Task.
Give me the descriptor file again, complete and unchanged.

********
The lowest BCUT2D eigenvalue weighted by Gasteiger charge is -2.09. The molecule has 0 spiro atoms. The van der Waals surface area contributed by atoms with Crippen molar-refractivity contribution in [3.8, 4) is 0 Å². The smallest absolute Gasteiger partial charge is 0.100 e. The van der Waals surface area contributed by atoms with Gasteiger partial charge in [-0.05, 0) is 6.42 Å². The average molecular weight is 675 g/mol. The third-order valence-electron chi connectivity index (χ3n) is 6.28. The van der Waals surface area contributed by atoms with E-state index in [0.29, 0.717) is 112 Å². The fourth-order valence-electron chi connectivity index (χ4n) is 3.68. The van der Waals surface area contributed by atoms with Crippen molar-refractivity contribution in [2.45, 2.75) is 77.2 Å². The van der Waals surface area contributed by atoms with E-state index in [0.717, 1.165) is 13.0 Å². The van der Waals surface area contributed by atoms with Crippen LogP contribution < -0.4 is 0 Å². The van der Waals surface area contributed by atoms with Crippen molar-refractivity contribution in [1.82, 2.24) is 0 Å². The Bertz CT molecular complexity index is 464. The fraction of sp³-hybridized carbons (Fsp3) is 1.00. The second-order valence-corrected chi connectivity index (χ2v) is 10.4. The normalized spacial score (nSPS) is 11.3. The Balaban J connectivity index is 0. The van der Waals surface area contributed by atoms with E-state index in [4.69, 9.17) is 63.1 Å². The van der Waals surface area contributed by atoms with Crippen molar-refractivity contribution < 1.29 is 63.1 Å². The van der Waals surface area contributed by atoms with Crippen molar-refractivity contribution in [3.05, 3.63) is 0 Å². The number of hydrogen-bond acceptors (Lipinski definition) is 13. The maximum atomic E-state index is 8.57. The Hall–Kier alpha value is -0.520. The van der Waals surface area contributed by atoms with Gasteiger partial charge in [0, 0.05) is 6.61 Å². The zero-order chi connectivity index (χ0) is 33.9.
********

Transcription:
The lowest BCUT2D eigenvalue weighted by Gasteiger charge is -2.09. The molecule has 0 spiro atoms. The van der Waals surface area contributed by atoms with Crippen molar-refractivity contribution in [3.8, 4) is 0 Å². The smallest absolute Gasteiger partial charge is 0.100 e. The van der Waals surface area contributed by atoms with Gasteiger partial charge in [-0.05, 0) is 6.42 Å². The average molecular weight is 675 g/mol. The third-order valence-electron chi connectivity index (χ3n) is 6.28. The van der Waals surface area contributed by atoms with E-state index in [0.29, 0.717) is 112 Å². The fourth-order valence-electron chi connectivity index (χ4n) is 3.68. The van der Waals surface area contributed by atoms with Crippen molar-refractivity contribution in [2.45, 2.75) is 77.2 Å². The van der Waals surface area contributed by atoms with E-state index in [0.717, 1.165) is 13.0 Å². The van der Waals surface area contributed by atoms with Crippen LogP contribution < -0.4 is 0 Å². The van der Waals surface area contributed by atoms with Crippen molar-refractivity contribution in [1.82, 2.24) is 0 Å². The Bertz CT molecular complexity index is 464. The fraction of sp³-hybridized carbons (Fsp3) is 1.00. The second-order valence-corrected chi connectivity index (χ2v) is 10.4. The normalized spacial score (nSPS) is 11.3. The Balaban J connectivity index is 0. The van der Waals surface area contributed by atoms with E-state index in [4.69, 9.17) is 63.1 Å². The van der Waals surface area contributed by atoms with Crippen molar-refractivity contribution < 1.29 is 63.1 Å². The van der Waals surface area contributed by atoms with Crippen molar-refractivity contribution in [3.05, 3.63) is 0 Å². The number of hydrogen-bond acceptors (Lipinski definition) is 13. The maximum atomic E-state index is 8.57. The Hall–Kier alpha value is -0.520. The van der Waals surface area contributed by atoms with Gasteiger partial charge in [0, 0.05) is 6.61 Å². The zero-order chi connectivity index (χ0) is 33.9.